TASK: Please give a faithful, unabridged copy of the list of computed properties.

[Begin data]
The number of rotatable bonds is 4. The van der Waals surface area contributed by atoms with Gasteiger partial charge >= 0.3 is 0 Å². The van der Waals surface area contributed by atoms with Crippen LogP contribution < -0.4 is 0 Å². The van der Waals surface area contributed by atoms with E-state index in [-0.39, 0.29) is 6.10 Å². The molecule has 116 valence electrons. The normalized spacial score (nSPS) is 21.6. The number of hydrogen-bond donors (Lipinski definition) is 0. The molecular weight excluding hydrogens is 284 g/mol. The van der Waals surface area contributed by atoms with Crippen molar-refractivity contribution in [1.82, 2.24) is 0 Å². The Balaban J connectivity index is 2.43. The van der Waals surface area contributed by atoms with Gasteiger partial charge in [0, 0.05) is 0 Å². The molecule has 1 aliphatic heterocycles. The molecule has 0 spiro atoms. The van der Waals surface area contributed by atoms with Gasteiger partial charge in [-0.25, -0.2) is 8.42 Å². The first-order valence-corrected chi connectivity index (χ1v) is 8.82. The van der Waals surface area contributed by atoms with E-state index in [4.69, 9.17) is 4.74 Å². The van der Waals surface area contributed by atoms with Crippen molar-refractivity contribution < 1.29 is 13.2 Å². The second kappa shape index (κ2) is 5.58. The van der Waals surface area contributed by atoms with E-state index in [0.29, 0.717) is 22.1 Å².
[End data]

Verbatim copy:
The number of rotatable bonds is 4. The van der Waals surface area contributed by atoms with Gasteiger partial charge >= 0.3 is 0 Å². The van der Waals surface area contributed by atoms with Crippen LogP contribution < -0.4 is 0 Å². The van der Waals surface area contributed by atoms with E-state index in [-0.39, 0.29) is 6.10 Å². The molecule has 116 valence electrons. The normalized spacial score (nSPS) is 21.6. The number of hydrogen-bond donors (Lipinski definition) is 0. The molecular weight excluding hydrogens is 284 g/mol. The van der Waals surface area contributed by atoms with Crippen molar-refractivity contribution in [1.82, 2.24) is 0 Å². The Balaban J connectivity index is 2.43. The van der Waals surface area contributed by atoms with Gasteiger partial charge in [0, 0.05) is 0 Å². The molecule has 1 aliphatic heterocycles. The molecule has 0 spiro atoms. The van der Waals surface area contributed by atoms with Gasteiger partial charge in [-0.25, -0.2) is 8.42 Å². The first-order valence-corrected chi connectivity index (χ1v) is 8.82. The van der Waals surface area contributed by atoms with E-state index in [4.69, 9.17) is 4.74 Å². The van der Waals surface area contributed by atoms with Crippen molar-refractivity contribution < 1.29 is 13.2 Å². The second kappa shape index (κ2) is 5.58. The van der Waals surface area contributed by atoms with E-state index in [0.29, 0.717) is 22.1 Å².